There were other people in my life as well who impacted my love of the piano. Where I grew up in my small little hometown, my family lived near two elderly ladies. One of them, Clara, lived within our block in an old general store that had been turned into an apartment on the town square. Clara was nearly blind and deaf, but remained in this same apartment even after her husband passed away. She simply felt her way around, and we knew that in order for her to hear us, we'd have to speak really loudly and close to her ear. My family would visit Clara about once a week for dinner, and Clara, too, had a piano in her apartment that she played, even though she was blind and deaf. That in itself was truly remarkable, especially to an impressionable young child like me.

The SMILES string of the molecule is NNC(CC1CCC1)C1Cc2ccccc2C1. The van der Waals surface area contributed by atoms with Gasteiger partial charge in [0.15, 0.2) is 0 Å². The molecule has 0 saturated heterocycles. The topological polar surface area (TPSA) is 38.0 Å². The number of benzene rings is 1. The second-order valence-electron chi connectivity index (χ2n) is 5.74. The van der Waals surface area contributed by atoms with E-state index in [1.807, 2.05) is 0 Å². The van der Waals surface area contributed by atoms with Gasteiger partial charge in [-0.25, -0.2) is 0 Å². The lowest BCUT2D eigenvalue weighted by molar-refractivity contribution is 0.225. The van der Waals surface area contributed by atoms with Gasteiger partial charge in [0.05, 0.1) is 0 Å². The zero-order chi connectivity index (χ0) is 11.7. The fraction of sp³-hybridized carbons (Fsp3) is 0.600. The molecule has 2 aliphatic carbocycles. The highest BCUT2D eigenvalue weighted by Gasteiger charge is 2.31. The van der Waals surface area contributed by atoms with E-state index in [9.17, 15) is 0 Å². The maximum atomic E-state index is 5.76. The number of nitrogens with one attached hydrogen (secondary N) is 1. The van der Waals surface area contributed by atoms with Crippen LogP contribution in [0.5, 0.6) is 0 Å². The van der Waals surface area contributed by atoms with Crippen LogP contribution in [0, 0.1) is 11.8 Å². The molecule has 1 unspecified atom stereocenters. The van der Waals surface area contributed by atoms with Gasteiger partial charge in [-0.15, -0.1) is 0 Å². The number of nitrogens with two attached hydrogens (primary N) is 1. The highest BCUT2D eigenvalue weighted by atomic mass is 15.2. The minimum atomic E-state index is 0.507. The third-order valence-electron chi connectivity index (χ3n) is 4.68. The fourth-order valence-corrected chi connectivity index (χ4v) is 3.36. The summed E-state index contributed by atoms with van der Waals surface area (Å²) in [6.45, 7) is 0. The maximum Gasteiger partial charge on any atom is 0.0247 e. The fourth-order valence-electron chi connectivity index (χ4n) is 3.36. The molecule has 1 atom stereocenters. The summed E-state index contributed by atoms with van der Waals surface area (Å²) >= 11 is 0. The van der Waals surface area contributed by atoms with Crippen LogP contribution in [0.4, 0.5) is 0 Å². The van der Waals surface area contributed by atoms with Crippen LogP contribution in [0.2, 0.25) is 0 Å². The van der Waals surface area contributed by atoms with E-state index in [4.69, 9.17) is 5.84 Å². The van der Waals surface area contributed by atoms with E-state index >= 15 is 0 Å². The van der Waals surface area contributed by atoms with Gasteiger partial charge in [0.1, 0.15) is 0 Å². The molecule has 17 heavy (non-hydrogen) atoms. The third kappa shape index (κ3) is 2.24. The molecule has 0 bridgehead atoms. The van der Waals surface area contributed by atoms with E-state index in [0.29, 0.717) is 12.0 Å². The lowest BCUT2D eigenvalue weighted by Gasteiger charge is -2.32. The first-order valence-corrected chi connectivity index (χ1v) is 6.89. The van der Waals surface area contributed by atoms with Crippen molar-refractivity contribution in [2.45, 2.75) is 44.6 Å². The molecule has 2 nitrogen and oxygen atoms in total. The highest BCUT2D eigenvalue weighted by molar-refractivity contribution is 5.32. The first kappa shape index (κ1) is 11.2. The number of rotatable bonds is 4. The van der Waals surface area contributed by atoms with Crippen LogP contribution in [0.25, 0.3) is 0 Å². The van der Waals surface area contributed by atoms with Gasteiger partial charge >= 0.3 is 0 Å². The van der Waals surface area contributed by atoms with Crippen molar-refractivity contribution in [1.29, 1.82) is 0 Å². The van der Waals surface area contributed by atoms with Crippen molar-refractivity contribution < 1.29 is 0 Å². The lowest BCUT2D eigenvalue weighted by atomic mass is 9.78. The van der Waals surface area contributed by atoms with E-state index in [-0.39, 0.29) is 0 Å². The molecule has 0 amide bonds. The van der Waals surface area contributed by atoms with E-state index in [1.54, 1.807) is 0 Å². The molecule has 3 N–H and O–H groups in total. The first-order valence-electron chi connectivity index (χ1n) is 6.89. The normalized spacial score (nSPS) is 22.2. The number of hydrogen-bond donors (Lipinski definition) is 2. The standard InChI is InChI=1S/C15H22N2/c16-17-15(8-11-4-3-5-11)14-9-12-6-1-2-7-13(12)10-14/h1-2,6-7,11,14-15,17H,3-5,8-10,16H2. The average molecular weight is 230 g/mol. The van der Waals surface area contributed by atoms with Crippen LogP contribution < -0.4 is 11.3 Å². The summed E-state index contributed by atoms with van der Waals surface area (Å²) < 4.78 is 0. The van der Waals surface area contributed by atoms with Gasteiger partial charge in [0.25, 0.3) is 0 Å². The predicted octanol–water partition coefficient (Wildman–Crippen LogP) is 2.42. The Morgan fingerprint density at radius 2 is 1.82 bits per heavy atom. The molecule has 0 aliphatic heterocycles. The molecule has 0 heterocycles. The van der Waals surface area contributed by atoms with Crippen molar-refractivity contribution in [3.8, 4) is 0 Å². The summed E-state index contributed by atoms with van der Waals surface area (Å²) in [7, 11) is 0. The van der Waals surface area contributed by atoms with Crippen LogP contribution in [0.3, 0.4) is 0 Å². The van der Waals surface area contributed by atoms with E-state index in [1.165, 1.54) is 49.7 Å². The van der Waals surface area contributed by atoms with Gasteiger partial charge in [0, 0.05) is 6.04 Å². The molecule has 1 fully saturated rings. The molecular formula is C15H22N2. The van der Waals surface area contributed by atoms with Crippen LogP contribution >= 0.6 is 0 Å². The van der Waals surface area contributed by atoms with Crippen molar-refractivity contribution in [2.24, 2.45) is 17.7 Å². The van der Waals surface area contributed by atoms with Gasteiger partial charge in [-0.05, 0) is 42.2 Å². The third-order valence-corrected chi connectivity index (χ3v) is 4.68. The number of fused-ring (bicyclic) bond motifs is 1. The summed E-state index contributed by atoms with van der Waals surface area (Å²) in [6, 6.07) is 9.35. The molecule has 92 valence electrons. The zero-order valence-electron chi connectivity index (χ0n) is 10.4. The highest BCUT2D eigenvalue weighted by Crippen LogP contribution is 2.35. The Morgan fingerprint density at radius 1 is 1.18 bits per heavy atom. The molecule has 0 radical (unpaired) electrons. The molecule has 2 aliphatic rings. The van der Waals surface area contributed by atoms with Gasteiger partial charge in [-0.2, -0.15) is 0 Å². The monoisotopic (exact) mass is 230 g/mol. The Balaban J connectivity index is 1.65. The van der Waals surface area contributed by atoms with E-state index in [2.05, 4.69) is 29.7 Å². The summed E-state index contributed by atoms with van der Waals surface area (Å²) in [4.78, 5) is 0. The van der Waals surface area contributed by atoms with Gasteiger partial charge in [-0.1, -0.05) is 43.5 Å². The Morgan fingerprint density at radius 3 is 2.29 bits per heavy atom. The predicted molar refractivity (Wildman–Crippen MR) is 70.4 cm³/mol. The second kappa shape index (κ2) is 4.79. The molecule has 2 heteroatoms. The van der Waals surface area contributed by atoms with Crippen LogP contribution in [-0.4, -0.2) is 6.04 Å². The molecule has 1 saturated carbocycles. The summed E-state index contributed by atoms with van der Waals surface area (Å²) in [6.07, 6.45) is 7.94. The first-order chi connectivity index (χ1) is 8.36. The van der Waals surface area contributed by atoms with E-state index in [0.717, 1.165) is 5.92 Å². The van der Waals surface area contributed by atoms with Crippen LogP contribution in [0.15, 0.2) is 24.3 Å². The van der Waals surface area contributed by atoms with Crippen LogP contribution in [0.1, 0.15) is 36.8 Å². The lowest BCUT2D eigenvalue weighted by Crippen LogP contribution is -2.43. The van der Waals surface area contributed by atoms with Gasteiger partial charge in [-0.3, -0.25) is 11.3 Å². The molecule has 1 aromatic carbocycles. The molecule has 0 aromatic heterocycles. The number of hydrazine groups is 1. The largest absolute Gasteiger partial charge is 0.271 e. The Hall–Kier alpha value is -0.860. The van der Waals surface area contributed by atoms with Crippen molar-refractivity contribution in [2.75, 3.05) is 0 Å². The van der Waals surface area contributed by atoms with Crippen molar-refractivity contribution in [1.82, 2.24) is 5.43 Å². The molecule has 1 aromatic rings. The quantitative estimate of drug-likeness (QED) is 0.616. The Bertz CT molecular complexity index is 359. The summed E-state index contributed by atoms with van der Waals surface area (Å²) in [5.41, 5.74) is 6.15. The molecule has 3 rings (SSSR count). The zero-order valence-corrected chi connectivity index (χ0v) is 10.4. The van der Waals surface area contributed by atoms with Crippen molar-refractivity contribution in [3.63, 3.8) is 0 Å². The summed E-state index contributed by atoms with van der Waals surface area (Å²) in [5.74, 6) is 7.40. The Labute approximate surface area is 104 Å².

The other elderly lady in our neighborhood, Lucille, lived right next door to us. She was never married and never had children or grandchildren, yet she doted on my brother and me as if we were hers. We spent a lot of time with Lucille as well, who also played the piano beautifully. Lucille was actually my very first piano teacher. My brother and I would walk next door and hand her dollars from our allowances for our lessons, which probably began when I was around six years old.